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**Support Vector Machines and Margins**

More Machine Learning Perceptron Support Vector Machines and Margins The Kernel Trick K-Nearest Neighbor

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**Recall: Key Components of Intelligent Agents**

Representation Language: Graph, Bayes Nets, Linear functions Inference Mechanism: A*, variable elimination, Gibbs sampling Learning Mechanism: Maximum Likelihood, Laplace Smoothing, gradient descent, many more: perceptron, k-Nearest Neighbor, … Evaluation Metric: Likelihood, quadratic loss (a.k.a. squared error), regularized loss, many more: margins, 0-1 loss, conditional likelihood, precision/recall, …

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**Linear Separability Linear Separator X2 X1**

Data has two features: X1 and X2. Two possible labels: blue and red.

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**Linear Classification**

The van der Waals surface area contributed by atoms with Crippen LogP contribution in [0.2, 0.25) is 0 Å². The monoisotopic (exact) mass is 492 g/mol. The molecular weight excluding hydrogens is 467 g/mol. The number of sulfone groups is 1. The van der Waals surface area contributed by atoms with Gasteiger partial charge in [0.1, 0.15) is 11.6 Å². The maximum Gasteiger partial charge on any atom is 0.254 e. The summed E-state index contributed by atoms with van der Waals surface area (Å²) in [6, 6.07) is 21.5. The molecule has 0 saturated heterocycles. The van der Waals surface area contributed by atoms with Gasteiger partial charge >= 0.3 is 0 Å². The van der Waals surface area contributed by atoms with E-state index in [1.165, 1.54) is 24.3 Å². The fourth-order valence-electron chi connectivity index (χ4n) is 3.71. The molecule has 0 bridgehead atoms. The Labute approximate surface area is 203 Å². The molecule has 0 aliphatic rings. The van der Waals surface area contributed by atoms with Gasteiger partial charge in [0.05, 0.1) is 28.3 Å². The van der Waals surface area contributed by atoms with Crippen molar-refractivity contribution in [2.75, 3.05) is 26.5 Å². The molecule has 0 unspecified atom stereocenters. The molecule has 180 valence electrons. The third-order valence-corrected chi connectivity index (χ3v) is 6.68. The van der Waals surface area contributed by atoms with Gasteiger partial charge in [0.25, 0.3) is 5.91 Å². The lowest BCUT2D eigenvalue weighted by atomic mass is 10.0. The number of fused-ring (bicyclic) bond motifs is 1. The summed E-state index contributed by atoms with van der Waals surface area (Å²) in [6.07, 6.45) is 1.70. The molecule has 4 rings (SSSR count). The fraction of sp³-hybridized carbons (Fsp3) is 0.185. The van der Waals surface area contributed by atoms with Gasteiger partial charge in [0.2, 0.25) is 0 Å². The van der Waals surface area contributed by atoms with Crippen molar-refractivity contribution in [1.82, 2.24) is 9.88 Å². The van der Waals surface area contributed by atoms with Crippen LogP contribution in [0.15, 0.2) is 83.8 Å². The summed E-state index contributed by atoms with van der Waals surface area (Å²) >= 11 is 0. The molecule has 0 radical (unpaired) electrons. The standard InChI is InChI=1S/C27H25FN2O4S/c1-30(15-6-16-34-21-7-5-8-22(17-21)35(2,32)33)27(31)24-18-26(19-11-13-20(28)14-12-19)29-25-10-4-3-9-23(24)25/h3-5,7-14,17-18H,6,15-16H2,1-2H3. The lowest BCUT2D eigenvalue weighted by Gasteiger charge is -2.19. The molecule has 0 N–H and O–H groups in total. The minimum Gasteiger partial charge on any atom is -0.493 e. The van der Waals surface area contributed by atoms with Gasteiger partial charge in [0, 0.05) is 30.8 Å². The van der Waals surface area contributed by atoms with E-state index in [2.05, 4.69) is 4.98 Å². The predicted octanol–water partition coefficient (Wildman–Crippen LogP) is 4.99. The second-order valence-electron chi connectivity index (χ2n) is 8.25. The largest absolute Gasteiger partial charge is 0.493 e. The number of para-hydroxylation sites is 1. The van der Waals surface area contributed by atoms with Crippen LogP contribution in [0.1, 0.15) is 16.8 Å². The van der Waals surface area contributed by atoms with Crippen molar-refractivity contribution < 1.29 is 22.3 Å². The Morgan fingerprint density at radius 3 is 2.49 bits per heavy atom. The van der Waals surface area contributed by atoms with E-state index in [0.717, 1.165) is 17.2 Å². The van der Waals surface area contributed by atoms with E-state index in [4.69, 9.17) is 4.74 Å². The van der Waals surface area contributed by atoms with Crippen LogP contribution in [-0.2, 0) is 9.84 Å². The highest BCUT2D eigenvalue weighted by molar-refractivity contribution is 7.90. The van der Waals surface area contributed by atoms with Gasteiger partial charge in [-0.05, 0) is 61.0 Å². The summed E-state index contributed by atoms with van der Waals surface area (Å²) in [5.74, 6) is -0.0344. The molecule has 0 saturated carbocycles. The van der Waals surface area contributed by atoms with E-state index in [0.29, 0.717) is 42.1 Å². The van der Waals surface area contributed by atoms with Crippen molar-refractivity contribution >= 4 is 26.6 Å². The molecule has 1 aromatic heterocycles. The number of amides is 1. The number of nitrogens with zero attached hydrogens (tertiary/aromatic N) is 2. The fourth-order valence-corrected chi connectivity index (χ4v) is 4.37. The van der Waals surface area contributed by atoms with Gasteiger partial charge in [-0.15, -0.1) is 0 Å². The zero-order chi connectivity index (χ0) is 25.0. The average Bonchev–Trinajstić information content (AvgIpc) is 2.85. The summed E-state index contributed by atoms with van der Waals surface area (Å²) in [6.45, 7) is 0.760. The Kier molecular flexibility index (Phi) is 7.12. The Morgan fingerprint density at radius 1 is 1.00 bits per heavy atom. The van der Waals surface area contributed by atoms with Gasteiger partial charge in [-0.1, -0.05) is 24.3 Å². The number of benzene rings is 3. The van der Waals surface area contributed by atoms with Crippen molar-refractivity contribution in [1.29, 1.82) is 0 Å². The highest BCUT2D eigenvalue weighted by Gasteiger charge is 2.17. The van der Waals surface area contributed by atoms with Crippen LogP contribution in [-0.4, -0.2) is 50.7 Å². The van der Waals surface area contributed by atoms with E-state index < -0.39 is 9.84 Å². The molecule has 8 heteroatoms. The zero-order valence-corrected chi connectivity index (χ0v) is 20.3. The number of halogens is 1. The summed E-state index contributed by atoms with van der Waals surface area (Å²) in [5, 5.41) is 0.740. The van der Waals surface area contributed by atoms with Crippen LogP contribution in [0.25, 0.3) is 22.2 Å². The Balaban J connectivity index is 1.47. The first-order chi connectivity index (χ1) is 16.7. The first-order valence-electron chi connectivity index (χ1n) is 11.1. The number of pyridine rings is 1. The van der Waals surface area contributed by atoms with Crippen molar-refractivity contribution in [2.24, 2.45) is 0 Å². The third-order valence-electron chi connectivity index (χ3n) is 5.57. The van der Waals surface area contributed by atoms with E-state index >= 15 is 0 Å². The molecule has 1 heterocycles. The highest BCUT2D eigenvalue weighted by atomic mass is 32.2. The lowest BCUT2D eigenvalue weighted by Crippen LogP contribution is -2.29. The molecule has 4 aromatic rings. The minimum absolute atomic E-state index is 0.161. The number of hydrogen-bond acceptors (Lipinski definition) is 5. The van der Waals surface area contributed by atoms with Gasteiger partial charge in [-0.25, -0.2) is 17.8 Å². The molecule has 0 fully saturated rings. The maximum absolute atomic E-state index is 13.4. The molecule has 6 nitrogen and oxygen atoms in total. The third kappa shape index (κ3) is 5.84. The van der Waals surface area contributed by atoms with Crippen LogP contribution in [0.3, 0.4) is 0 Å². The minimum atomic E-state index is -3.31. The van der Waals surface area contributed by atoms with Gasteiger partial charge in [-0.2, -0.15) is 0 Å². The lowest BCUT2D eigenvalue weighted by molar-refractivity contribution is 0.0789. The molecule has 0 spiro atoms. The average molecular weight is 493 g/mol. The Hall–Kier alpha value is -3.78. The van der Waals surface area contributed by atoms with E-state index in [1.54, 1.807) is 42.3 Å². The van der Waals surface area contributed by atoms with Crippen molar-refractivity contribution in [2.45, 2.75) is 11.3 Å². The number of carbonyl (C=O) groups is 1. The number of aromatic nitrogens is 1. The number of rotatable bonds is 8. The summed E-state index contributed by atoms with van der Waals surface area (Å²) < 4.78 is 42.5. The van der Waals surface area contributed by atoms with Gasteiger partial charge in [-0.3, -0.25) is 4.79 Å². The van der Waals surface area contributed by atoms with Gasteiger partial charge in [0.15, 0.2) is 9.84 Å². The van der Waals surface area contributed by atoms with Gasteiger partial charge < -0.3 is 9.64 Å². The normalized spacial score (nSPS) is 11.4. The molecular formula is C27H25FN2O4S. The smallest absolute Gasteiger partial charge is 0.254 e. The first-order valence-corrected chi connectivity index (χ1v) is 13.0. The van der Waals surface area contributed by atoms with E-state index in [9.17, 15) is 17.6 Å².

Suppose there are N input variables, X1, …, XN (all real numbers). A linear classifier is a function that looks like this: 𝑌= If 𝑤 0 + 𝑤 1 𝑋 1 +…+ 𝑤 𝑁 𝑋 𝑁 ≥0, return Class 1 (eg., red); otherwise, return Class 2 (e.g., blue). The wi variables are called weights or parameters. Each one is a real number. The set of all functions that look like this (one function for each choice of weights w0 through wN) is called the Hypothesis Class for linear regression.

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Hypotheses X2 X1

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**Quiz: Making predictions**

A: Which label? X2 B: Which label? C: Which label? X1

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**Answer: Making predictions**

A: Which label? X2 B: Which label? C: Which label? X1

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**The Perceptron Algorithm**